After dark I spent the evening watching the online aurora charts and posting on facebook where there was quite a build up with regular discussion on the subject and rightly so as after all the chance of seeing the aurora was high on everyone's list as they can be the most stunning phenomena in the night sky. The charts began to stir by late evening and soon geomagnetic activity was growing in intensity then the Bz component (pronounced B-Zub-See) tilted very far to the south with a value of - 20 or lower. When the Bz component tilts south the Interplanetary Magnetic Field (IMF) moves south also allowing a continuous flow of charged particles to reach Earth from the Sun while flowing in a undisturbed path, if the Bz was north or in the positive then the flow would pass above the Earth and no auroras would be seen. If this wasn't good enough the Bt (note that I said Bt and not Bz) was in the positive which indicated a strong IMF (negative values indicate a weak IMF) so I was getting very excited. I have spent 14-15 years observing the night sky, I have observed 84 aurora displays (including this one), undertaken hundreds of hours of aurora watching and experienced too many let down events than I care to mention. However if there is but one thing I have learned from my experience visually observing auroras and studying the charts its that the IMF/Bz component is single handily the most important event to be monitoring, forget about the oval and the KP because the Bz is where it's at, trust me on this.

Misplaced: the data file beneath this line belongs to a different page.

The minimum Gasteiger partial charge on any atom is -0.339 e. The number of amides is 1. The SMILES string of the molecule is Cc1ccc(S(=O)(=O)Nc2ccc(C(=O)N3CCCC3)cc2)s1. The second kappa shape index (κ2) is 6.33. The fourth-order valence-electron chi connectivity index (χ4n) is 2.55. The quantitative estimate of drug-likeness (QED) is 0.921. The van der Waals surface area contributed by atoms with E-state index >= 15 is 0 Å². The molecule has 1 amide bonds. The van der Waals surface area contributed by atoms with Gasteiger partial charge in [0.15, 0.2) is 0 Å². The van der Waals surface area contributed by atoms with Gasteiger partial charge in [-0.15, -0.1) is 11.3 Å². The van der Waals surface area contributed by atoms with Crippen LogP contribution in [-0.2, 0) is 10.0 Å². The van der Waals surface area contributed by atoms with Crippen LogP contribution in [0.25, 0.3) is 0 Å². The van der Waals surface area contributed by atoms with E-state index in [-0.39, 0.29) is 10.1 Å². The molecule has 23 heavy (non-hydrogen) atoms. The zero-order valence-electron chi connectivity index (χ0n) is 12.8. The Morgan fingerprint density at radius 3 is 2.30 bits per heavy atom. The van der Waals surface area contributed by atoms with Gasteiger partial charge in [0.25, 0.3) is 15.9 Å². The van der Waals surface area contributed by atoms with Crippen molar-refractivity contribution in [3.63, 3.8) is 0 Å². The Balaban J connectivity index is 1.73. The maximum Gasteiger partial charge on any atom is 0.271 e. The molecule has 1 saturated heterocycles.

I checked what we call the 'traffic lights' chart, properly known as Solar Terrestrial Dispatch which is the only online chart that I trust because it has never let me down yet. On that link you will see traffic lights for northern, middle, and lower latitudes with corresponding colour coded lights indicating the state of the aurora activity for each latitude. I have so much faith in these charts that I seldom look at others, once middle lats are flashing amber then I can be certain there is, or has been, aurora activity over northern UK/Ireland at the very least. This evening middle latitudes flashed on amber so I wasted no time and drove out to the countryside and took a test image to the N which revealed nothing, using the camera is a good method because it can detect the tell tale green signature of an aurora in an instant, even before your eyes are dark adapted. The aurora is never a static phenomena and constantly in a state of waxing and waning so I was far from disappointed so I decided to drive back home again and change into warmer clothes as it was absolutely freezing outside. Back at home I refreshed the page and saw that middle latitudes were on red alert which was something I hadn't seen for years so I rushed back outside straight away. This time I drove to the very top of the Glenshane Pass and pulled over at an old faithful location. It was truly bitter standing in this unforgiving landscape on the mountain with a harsh frost and a layer of snow on the ground which was the remains of the snow storm which passed over Maghera earlier producing the tennis ball sized snow flakes.